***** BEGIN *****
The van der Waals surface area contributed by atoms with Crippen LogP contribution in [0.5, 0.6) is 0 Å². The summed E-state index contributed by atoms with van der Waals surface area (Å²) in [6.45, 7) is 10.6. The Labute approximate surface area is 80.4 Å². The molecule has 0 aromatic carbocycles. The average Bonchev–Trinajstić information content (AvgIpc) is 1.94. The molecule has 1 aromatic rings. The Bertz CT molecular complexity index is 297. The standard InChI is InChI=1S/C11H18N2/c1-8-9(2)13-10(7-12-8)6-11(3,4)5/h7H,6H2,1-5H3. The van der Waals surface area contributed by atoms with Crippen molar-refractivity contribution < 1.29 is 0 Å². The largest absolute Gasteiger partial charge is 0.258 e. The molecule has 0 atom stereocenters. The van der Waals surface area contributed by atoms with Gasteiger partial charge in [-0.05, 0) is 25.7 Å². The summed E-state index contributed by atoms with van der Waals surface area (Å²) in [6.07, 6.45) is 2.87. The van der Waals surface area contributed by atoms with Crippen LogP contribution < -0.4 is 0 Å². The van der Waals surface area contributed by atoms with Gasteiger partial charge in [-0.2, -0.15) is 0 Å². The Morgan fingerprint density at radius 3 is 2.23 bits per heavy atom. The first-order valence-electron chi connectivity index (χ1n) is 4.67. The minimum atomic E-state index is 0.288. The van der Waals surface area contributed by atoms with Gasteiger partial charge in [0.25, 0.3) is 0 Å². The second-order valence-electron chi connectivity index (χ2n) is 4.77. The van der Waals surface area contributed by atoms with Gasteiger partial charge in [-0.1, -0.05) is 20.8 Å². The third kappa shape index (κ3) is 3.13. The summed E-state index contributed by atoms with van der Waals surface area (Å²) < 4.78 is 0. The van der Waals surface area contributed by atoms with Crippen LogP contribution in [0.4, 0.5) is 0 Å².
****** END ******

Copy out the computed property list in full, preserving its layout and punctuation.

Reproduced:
The van der Waals surface area contributed by atoms with Crippen LogP contribution in [0.5, 0.6) is 0 Å². The summed E-state index contributed by atoms with van der Waals surface area (Å²) in [6.45, 7) is 10.6. The Labute approximate surface area is 80.4 Å². The molecule has 0 aromatic carbocycles. The average Bonchev–Trinajstić information content (AvgIpc) is 1.94. The molecule has 1 aromatic rings. The Bertz CT molecular complexity index is 297. The standard InChI is InChI=1S/C11H18N2/c1-8-9(2)13-10(7-12-8)6-11(3,4)5/h7H,6H2,1-5H3. The van der Waals surface area contributed by atoms with Crippen molar-refractivity contribution < 1.29 is 0 Å². The largest absolute Gasteiger partial charge is 0.258 e. The molecule has 0 atom stereocenters. The van der Waals surface area contributed by atoms with Gasteiger partial charge in [-0.05, 0) is 25.7 Å². The summed E-state index contributed by atoms with van der Waals surface area (Å²) in [6.07, 6.45) is 2.87. The van der Waals surface area contributed by atoms with Crippen LogP contribution < -0.4 is 0 Å². The van der Waals surface area contributed by atoms with Gasteiger partial charge in [-0.2, -0.15) is 0 Å². The Morgan fingerprint density at radius 3 is 2.23 bits per heavy atom. The first-order valence-electron chi connectivity index (χ1n) is 4.67. The minimum atomic E-state index is 0.288. The van der Waals surface area contributed by atoms with Gasteiger partial charge in [0.25, 0.3) is 0 Å². The second-order valence-electron chi connectivity index (χ2n) is 4.77. The van der Waals surface area contributed by atoms with Gasteiger partial charge in [-0.1, -0.05) is 20.8 Å². The third kappa shape index (κ3) is 3.13. The summed E-state index contributed by atoms with van der Waals surface area (Å²) < 4.78 is 0. The van der Waals surface area contributed by atoms with Crippen LogP contribution in [0.4, 0.5) is 0 Å².